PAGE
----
It’s hard to believe that it’s been 75 years since twelve little girls in two straight lines were introduced to the world. This Friday, The New York Historical Society Museum & Library is opening their newest exhibit, Madeline in New York: The Art of Ludwig Bemelmans, in celebration of the beloved children’s literature and media franchise Madeline, and in honor of the life and work of her creator, writer and artist Ludwig Bemelmans. The retrospective of Bemelmans work (the first in 50 years) features over 100 classic and recently discovered drawings, paintings, sketches, photos, memorabilia and commissioned works of art. While the character Bemelmans created 75 years ago is known to countless children and adults worldwide as Parisian; President of the NYHS Dr. Lousie Mirrer made it clear that Madeline’s “biography is a New York story,” with much of Bemelmans’ inspiration coming from the city where he made his home.
Since Madeline’s introduction in 1939, she has graced everything from books, to toys, to video games, to live action cinema to children’s cartoons. What started out as a story about a girl living in an old house in Paris has become a media empire. But her success wasn’t always so clear. Despite its eventual fan base, when Bemelmans first showed May Massee–an editor working for Viking Press in NYC who told him specifically when they first met that he “must write children’s book’s!–the first Madeline book, she refused to publish it. Massee felt that the book was too complicated for younger reader, which turned out to be the greatest mistake of her career.
Madeline at the Paris Flower Market, 1955. Oil on canvas.
The book’s initial underdog status has something in common with its author, as Ludwig Bemelmans’ life is something out of a Wes Anderson film. Born to a Belgian father and German mother, he lived his early life inside one of the many hotels his father’s family owned in the Austrian Tyrol. Early on, his father deserted him and his mother for Ludwig’s French governess and with nowhere else to go, his mother took him to live with his grandparents in Germany. Ludwig’s transition did not go very well; he performed terribly in school, never once passed an exam and had to repeat the same grade three times. When his apprenticeship at his uncle’s hotel fell through because he shot a waiter for reasons unknown, he choose to emigrate to America to avoid reform school.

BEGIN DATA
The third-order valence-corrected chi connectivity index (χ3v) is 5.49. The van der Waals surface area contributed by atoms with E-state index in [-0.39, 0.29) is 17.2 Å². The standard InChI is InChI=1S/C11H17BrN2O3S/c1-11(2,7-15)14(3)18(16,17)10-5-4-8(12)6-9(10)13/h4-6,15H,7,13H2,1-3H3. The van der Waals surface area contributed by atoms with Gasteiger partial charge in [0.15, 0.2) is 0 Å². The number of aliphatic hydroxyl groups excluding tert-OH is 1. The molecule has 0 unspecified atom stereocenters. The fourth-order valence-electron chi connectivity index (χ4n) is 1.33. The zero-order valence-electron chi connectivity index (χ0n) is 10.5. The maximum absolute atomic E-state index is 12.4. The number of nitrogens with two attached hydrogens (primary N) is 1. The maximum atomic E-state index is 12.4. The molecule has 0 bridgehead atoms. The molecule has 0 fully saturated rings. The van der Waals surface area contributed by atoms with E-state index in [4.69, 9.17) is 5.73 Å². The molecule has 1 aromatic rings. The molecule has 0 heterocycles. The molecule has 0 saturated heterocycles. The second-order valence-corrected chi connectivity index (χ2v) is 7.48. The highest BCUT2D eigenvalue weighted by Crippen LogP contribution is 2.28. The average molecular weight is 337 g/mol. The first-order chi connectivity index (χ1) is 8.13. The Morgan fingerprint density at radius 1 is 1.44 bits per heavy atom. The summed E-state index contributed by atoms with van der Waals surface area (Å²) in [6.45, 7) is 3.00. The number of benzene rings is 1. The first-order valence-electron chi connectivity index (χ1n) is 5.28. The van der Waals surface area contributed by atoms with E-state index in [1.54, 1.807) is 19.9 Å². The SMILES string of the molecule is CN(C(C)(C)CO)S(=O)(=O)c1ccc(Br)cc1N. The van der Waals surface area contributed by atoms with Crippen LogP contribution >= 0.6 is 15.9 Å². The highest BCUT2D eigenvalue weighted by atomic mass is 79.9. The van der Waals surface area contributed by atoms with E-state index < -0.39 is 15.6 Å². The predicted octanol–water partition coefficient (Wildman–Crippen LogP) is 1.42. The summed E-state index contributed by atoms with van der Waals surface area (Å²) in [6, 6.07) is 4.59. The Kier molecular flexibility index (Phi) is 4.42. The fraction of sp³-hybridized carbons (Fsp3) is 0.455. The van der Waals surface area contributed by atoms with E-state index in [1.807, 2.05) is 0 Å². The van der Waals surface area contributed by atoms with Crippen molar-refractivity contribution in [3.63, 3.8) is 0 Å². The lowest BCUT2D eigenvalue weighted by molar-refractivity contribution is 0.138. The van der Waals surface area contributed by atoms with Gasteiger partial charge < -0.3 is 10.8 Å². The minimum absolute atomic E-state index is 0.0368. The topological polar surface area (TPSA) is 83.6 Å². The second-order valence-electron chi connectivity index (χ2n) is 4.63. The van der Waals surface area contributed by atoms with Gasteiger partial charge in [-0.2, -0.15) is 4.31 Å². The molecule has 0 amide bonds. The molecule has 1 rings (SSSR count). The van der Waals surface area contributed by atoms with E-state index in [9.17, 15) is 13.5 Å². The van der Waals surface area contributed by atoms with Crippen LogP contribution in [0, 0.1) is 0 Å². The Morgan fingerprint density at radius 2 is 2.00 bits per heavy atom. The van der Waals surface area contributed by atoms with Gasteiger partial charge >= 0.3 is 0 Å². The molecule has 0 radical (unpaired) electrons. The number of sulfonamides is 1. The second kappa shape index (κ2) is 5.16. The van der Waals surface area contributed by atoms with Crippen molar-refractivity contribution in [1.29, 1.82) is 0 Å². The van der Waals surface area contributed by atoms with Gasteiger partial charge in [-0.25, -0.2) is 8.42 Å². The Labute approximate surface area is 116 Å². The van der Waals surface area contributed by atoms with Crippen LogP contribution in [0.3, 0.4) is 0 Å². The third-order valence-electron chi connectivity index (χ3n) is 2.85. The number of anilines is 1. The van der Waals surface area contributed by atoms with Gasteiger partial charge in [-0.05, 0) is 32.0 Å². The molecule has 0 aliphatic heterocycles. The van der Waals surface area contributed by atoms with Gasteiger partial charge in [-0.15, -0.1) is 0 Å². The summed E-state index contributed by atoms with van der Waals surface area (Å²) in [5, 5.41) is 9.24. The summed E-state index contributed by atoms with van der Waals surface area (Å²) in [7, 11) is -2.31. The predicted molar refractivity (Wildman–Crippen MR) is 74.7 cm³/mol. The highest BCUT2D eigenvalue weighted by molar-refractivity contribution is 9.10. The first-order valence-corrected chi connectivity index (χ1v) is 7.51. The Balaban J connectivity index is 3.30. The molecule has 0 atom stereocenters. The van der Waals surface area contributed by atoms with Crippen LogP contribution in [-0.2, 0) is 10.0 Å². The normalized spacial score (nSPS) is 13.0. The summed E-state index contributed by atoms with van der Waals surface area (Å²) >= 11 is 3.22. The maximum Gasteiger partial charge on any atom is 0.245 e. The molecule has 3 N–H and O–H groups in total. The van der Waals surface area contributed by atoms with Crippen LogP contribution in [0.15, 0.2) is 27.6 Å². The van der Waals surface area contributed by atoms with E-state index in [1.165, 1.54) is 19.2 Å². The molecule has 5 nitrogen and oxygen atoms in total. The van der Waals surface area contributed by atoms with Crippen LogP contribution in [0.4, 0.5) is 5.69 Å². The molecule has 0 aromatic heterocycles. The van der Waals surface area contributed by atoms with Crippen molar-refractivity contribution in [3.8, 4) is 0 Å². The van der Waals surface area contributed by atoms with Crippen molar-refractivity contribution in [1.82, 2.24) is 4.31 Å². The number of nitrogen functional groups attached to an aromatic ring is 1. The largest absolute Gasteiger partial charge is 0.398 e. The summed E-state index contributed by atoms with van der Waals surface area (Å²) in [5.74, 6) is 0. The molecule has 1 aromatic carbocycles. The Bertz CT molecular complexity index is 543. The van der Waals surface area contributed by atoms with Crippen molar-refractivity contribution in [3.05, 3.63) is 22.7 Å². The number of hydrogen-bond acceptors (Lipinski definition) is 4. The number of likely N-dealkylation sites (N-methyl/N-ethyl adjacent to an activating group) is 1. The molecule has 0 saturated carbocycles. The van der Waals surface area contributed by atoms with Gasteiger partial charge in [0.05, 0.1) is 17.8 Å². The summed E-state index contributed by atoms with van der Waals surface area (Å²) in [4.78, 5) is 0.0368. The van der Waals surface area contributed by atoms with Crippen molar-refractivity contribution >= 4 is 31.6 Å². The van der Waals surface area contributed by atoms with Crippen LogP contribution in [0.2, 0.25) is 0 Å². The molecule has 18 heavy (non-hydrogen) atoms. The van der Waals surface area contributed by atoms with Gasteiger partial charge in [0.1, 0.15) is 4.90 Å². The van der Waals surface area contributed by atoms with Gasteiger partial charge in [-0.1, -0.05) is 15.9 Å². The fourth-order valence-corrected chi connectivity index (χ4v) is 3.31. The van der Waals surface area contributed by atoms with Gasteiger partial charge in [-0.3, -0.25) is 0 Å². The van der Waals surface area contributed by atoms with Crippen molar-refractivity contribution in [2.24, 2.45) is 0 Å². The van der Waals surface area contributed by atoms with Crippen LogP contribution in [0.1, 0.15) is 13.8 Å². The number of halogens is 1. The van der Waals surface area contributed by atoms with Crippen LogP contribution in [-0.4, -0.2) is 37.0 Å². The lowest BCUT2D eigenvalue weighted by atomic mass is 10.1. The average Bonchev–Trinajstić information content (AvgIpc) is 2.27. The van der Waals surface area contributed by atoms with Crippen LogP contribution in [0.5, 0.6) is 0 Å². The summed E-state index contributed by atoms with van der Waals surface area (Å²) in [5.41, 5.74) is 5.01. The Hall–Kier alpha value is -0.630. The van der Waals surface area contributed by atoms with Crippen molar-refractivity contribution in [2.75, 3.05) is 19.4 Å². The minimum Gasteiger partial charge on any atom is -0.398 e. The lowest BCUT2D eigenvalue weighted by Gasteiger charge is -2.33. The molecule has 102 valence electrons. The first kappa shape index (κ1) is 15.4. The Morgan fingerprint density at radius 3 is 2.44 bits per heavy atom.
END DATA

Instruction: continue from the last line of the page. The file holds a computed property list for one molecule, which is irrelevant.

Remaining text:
“His Love of Animals Was Such” – Madeline and The Bad Hat. Gouache on Paper
He arrived in Ellis Island in 1914, and a year later he was a busboy in the Ritz Hotel, working his way up to assistant manager. It is during these years in NYC that his love of hotels and restaurants began. But before he could transition that passion to literature and art, he enlisted in the Army during World War I and was stationed in a mental institution where he almost lost his own sanity. What saved him from the thoughts of suicide and the emptiness of the institution was art. He began to teach himself how to draw on paper, on walls and even on himself. In the 1920’s Bemelmans left the Ritz to begin a career in cartooning, starting on newspaper comics. His first published work was “The Thrilling Adventures of Count Bric a Brac,” a series that ran briefly in the New York World.
Bemelmans’ first book would not be published until 1934. Titled Hansi, it is based on his own childhood memories celebrating the winter holidays inside the many hotels his father’s family owned. It is his second book, The Golden Basket, in which Madeline makes her first appearance, however, for which he is much more remembered.
Ludwig Bemelmans’ Paint Box
The exhibit’s many paintings and drawings of Madeline are guranteed to envoke nostalgia for patrons of all ages. Just walking towards the entrance and seeing the image of Miss Clavel and her twelve little girls, all wearing bright yellow hats is enough to implant a smile across your face. Those who have only seen Madeline in children’s books would be astonished to learn that the man responsible for her creation painted canvases, lamps and even plates. The standout during our visit was Madeline at the Paris Flower Market, one of the most iconic artistic portrayals of Bemelmans’ character ever painted. We also ran into Bemelmans’ grandson, John Bemelmans Marciano, at the exhibit. Marciano has continued his grandfather’s legacy by contributing his own Madeline stories, including Madeline at the White House, a story originally conceived by Ludwig and former first lady Jackie Kennedy.
In addition to the many Madeline-related works, the NYHS showcases a significant amount of artwork pre-and-post-Madeline, some of which was only recently discovered in preparation for this exhibit. Before Madeline, Bemelmans created one-of-a-kind menus for fancy New York hotels and restaurants like the Waldorf and Luchow’s. In 1947, he was commissioned to paint what would become one of New York’s most historical art landmarks: the seasons of Central Park inside the Hotel Carlyle. Payment for the work was not in cash, but a residency inside the hotel for 18 months, something Bemelmans happily accepted.
Adieu To The Ritz
Before the Ritz Hotel was demolished in 1951, Town & Country magazine commissioned Bemelmans to write his memoirs inside his former place of employment. The result was not only a detailed book about his career, but also a series of drawings detailing the staff and residents of the Ritz hotel in its final days. The 21 drawings were all featured in the magazine and are on display inside the exhibit.
Madeline in New York: The Art of Ludwig Bemelmans opens Friday, July 4, and will run until October 19 this year. It’s a fitting tribute to an explorer who created a character with timeless appeal.
Ludwig Bemelmans’ grandson John and his cover of Madeline At the White House.
Contact the author @TatteredFedora. Just know he is not afraid to say he likes Madeline.